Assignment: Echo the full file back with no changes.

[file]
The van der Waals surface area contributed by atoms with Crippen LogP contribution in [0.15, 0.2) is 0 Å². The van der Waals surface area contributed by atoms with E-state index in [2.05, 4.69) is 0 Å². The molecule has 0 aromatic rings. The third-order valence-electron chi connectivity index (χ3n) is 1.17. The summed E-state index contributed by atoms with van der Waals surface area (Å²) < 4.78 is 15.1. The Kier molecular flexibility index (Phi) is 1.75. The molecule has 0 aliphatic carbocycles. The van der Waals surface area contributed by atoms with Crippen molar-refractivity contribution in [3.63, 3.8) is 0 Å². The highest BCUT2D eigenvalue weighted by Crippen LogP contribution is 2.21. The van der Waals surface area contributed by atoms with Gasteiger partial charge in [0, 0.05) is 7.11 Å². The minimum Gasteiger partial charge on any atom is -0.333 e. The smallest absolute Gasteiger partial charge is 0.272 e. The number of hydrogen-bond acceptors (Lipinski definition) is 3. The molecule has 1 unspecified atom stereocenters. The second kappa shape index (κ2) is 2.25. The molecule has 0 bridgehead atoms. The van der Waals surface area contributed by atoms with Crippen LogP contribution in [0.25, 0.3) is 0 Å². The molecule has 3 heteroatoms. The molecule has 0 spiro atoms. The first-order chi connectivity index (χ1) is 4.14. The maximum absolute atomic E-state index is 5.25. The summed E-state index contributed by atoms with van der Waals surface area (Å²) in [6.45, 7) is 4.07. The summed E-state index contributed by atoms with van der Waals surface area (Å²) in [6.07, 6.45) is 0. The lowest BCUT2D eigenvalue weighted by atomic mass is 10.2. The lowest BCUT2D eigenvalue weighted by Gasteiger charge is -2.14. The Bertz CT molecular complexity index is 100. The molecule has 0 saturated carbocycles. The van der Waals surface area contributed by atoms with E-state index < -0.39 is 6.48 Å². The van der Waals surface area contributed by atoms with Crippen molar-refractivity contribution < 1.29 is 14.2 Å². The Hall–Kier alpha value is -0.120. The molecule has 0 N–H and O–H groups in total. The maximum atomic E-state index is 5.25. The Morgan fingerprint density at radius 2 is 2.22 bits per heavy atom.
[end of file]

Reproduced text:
The van der Waals surface area contributed by atoms with Crippen LogP contribution in [0.15, 0.2) is 0 Å². The van der Waals surface area contributed by atoms with E-state index in [2.05, 4.69) is 0 Å². The molecule has 0 aromatic rings. The third-order valence-electron chi connectivity index (χ3n) is 1.17. The summed E-state index contributed by atoms with van der Waals surface area (Å²) < 4.78 is 15.1. The Kier molecular flexibility index (Phi) is 1.75. The molecule has 0 aliphatic carbocycles. The van der Waals surface area contributed by atoms with Crippen molar-refractivity contribution in [3.63, 3.8) is 0 Å². The highest BCUT2D eigenvalue weighted by Crippen LogP contribution is 2.21. The van der Waals surface area contributed by atoms with Gasteiger partial charge in [0, 0.05) is 7.11 Å². The minimum Gasteiger partial charge on any atom is -0.333 e. The smallest absolute Gasteiger partial charge is 0.272 e. The number of hydrogen-bond acceptors (Lipinski definition) is 3. The molecule has 1 unspecified atom stereocenters. The second kappa shape index (κ2) is 2.25. The molecule has 0 bridgehead atoms. The van der Waals surface area contributed by atoms with Crippen LogP contribution in [0.25, 0.3) is 0 Å². The molecule has 3 heteroatoms. The molecule has 0 spiro atoms. The first-order chi connectivity index (χ1) is 4.14. The maximum absolute atomic E-state index is 5.25. The summed E-state index contributed by atoms with van der Waals surface area (Å²) in [6.45, 7) is 4.07. The summed E-state index contributed by atoms with van der Waals surface area (Å²) in [6.07, 6.45) is 0. The lowest BCUT2D eigenvalue weighted by atomic mass is 10.2. The lowest BCUT2D eigenvalue weighted by Gasteiger charge is -2.14. The Bertz CT molecular complexity index is 100. The molecule has 0 saturated carbocycles. The van der Waals surface area contributed by atoms with E-state index < -0.39 is 6.48 Å². The van der Waals surface area contributed by atoms with Crippen molar-refractivity contribution < 1.29 is 14.2 Å². The Hall–Kier alpha value is -0.120. The molecule has 0 N–H and O–H groups in total. The maximum atomic E-state index is 5.25. The Morgan fingerprint density at radius 2 is 2.22 bits per heavy atom.